With wired phones dying off at colleges, IT executives on campus are looking to VOIP and unified communications platforms as ways to meet the needs of students and faculty using wireless devices.
Bowdoin College in Maine, U.S., for example, is looking to extend its private network phone features to student cell phones, says Mitch Davis, the school's CIO, who spoke at this week's Association for Communications Professionals in Higher Education Summit on IP Communications in Higher Education.
The school has made a deal with Cingular to install enough cell towers so everyone can get four-bars reception anywhere on campus, then run an application on the phones that ties them into the campus VOIP network, Davis says. Students will be able to make four-digit calls on campus because their cell phones will become nodes of the VOIP PBX, he says.
He imagines integration with back-end administration applications. "When students signs up for classes, the registrar's office can populate their schedules to their cell phones," Davis says.
At Johns Hopkins University in Baltimore, professors at the medical school can teach at any of several campuses and be on call to practice medicine at the hospital, says Deborah Contrella, the university's director of IT. That leaves them carrying cell phones, pagers and PDAs, and running between offices that each have their own landline.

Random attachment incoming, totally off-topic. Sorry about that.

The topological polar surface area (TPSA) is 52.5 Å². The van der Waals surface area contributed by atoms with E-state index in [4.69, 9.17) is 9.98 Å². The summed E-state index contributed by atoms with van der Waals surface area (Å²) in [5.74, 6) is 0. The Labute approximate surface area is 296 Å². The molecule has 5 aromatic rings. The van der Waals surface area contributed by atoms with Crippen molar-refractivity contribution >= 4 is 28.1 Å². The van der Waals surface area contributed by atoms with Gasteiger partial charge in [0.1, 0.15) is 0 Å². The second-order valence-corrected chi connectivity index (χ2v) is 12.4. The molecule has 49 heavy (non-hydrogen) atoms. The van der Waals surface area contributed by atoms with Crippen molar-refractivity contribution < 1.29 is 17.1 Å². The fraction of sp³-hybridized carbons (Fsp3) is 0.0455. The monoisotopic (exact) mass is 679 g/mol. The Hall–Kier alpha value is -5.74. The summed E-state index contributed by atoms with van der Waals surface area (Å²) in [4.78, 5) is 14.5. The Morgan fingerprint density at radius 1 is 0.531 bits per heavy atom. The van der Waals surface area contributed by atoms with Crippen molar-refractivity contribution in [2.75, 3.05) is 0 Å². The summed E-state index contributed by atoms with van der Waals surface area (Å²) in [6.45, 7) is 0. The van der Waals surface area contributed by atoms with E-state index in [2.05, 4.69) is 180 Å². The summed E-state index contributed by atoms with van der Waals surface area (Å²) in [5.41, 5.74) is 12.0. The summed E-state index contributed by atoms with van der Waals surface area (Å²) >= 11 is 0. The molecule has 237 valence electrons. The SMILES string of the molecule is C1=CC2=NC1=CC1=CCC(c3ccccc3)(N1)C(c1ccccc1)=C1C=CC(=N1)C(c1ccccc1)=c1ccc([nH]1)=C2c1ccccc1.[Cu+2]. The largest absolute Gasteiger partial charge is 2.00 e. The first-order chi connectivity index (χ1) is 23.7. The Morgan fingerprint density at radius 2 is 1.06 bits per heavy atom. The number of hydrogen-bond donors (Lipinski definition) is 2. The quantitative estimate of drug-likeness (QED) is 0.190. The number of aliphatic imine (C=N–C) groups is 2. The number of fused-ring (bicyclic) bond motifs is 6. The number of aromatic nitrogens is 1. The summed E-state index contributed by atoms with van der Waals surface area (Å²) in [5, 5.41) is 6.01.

The school is in the midst of a developmental trial with vendors she would not name for dual-mode wireless phones that hook into the school's 802.11 wireless networks when they are available or into public cellular service when Wi-Fi is not, Contrella says. The goal is to deliver smartphone handsets that connect to a unified e-mail/voice mail server so these itinerant professors can deal with their communications more efficiently.
She says that so far the technology -- particularly cellular-to-Wi-Fi handoffs -- is iffy but improving.
The Telephone Planning Advisory Group at the University of California at Irvine has shown interest in merging VOIP, e-mail and voice mail with mobile phones, says Brian Buckler, director of network and telecom operations for the school.
"We discussed replacing voice mail so we could tie it in with mobility and they were very excited," he says.
At Swarthmore College outside Philadelphia, wired phones are definitely out. Students get a phone jack in their room but have to bring their own phone if they want to use it, says Mark Dumic, associate director of networking and systems at the school. "Seventy-three percent have phones plugged in with no long-distance service," he says, because nearly all use cell phones instead. "And they don't want to give us their cell phone numbers.
North Carolina State University is making wired dormitory phones optional this fall, and if students want a phone they have to sign up for the service, says Greg Sparks, director of communication technologies at the school, which has 31,000 students. "We just had the first week of signups and one student signed up," he says.